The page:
"Instead of targeting schools simply by their tax status, this administration is working to ensure students have transparent, meaningful information about all colleges and all programs," DeVos said in a 2018 statement announcing the move to rescind the gainful employment rule.
The department acknowledged that there would be a cost to allowing low-quality programs to continue to receive federal student aid, "especially if doing so burdens students with debt they cannot repay or an educational credential that does not improve their employability." But ultimately, the announcement said, "the Department believes that the benefits outweigh the costs since all students will benefit from choice and transparency."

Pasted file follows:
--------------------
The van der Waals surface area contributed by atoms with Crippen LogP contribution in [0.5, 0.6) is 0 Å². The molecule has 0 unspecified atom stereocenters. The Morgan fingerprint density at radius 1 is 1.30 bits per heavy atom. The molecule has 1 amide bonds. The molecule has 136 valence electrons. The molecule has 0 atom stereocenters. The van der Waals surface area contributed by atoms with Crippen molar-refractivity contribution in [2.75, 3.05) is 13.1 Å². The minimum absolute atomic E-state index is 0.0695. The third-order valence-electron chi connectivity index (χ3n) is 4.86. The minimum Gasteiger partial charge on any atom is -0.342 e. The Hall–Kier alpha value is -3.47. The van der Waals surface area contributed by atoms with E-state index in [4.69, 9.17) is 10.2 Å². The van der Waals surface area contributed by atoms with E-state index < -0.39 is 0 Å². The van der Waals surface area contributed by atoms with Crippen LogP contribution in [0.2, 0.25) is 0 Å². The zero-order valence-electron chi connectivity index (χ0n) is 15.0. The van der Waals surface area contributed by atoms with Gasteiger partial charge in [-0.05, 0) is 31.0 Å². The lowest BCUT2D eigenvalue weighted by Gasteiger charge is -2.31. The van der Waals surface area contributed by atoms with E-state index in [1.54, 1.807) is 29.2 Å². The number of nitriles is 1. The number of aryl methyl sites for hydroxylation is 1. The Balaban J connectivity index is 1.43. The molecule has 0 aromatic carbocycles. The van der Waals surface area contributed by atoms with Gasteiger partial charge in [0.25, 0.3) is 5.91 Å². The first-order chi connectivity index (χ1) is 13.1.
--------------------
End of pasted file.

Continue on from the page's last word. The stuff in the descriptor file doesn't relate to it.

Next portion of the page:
Gunderson agrees: "I really think that what the department has done will turn out to be the most significant public policy to protect prospective students across the board."
This isn't the first time DeVos' Education Department has scrapped or rewritten policies meant to protect student borrowers. The department also dramatically rewrote another Obama-era rule known as "borrower defense." That rule allows borrowers who believe they were defrauded by their school to petition to have their federal student loans forgiven. When the re-written borrower defense rule goes into effect in July, it will be much harder for students to prove they were misled, and those who do may still have only a portion of their debts forgiven.
Copyright 2021 NPR. To see more, visit https://www.npr.org.